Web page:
"A lot of people question, whether it's true or not, that they're hiding something," she said. "What have they got to lose? Open the books and let the public see what is in there."
Follow the money • Royce Van Tassell, executive director of the Utah Association of Public Charter Schools, said the state has a long history of partnering with private companies on public services, and he compared charter-service providers to contractors who pour concrete for Utah's roads.
"I just don't see anything terribly remarkable about any of these relationships," he said.
But several of Utah's highest-earning charter companies are owned by or employ current and former state lawmakers and their family members, leading to frequent accusations of bias as legislators direct state resources to school-choice alternatives.
Three years of expense reports analyzed by The Tribune show that several private companies regularly receive millions of public dollars for the services they provide to some of Utah's 100-plus charter schools.
Those records were prepared by school administrators or on their behalf by Van Tassell. All numbers are estimates, as inconsistencies and incomplete data from individual schools make precise calculations unlikely.
Besides American Preparatory Schools, the highest-earning companies were:
• A Plus Benefits, which received more than $25 million in 2013 and 2014 and $3.3 million in 2015 from between four and 12 charter schools, depending on the year. A company spokesman said the bulk of those funds was paid to school employees through payroll services.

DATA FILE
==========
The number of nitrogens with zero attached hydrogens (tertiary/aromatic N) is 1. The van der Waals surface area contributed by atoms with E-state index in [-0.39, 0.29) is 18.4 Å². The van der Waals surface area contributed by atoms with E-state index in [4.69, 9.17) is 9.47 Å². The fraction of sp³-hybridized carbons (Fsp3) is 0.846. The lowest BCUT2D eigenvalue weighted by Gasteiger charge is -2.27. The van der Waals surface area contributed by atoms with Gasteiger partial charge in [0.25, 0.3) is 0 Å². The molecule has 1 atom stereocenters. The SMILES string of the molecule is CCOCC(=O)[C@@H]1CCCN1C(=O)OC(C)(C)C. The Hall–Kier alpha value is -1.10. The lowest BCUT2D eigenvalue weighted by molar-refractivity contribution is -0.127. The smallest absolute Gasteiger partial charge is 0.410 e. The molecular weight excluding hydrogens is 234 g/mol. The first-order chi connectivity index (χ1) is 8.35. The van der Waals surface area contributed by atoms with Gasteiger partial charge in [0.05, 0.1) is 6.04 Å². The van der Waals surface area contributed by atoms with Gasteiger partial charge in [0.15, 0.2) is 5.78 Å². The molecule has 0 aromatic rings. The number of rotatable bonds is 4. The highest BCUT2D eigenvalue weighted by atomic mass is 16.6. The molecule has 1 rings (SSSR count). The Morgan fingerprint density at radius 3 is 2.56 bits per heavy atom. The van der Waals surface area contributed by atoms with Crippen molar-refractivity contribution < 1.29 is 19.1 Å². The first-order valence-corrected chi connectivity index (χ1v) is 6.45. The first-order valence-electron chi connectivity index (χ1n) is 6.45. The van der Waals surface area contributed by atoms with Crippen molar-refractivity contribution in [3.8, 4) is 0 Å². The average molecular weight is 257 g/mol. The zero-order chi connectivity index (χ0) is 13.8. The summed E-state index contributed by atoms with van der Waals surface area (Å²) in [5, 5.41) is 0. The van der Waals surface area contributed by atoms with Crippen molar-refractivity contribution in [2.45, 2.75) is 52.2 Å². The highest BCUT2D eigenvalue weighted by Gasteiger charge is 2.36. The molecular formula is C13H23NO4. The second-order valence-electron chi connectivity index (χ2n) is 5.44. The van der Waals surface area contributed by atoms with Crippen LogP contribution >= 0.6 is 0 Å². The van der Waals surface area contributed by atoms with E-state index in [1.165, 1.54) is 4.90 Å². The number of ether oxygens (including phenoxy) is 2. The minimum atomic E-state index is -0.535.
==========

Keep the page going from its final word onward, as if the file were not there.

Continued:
• Connections Education, which received $4.3 million in 2014 and $5 million in 2015 from Utah Connections Academy.
• Harmony Educational Services, founded by former state Sen. Rob Muhlestein, which received $6.4 million in 2013 and $5.5 million in 2014 from roughly 10 charter schools.
• Virginia-based K12 Management, which operates one Utah school, Utah Virtual Academy, for roughly $4.5 million each year. K12 Management is represented in Utah by Stacey Hutchings, Utah Virtual Academy's head of school and wife of Kearns Republican Rep. Eric Hutchings.
• Academica West, which received roughly $3 million in 2013 and 2014 from 13 schools before climbing to $4.7 million from 17 schools in 2015. The company's president, Jed Stevenson, is the son of Layton Republican Sen. Jerry Stevenson. The company's vice president is Sheldon Killpack, who resigned as majority leader of the Utah Senate in 2010.
Another state senator, South Jordan Republican Lincoln Fillmore, is president of Charter Solutions, which receives more than $1 million from roughly 15 charter schools each year.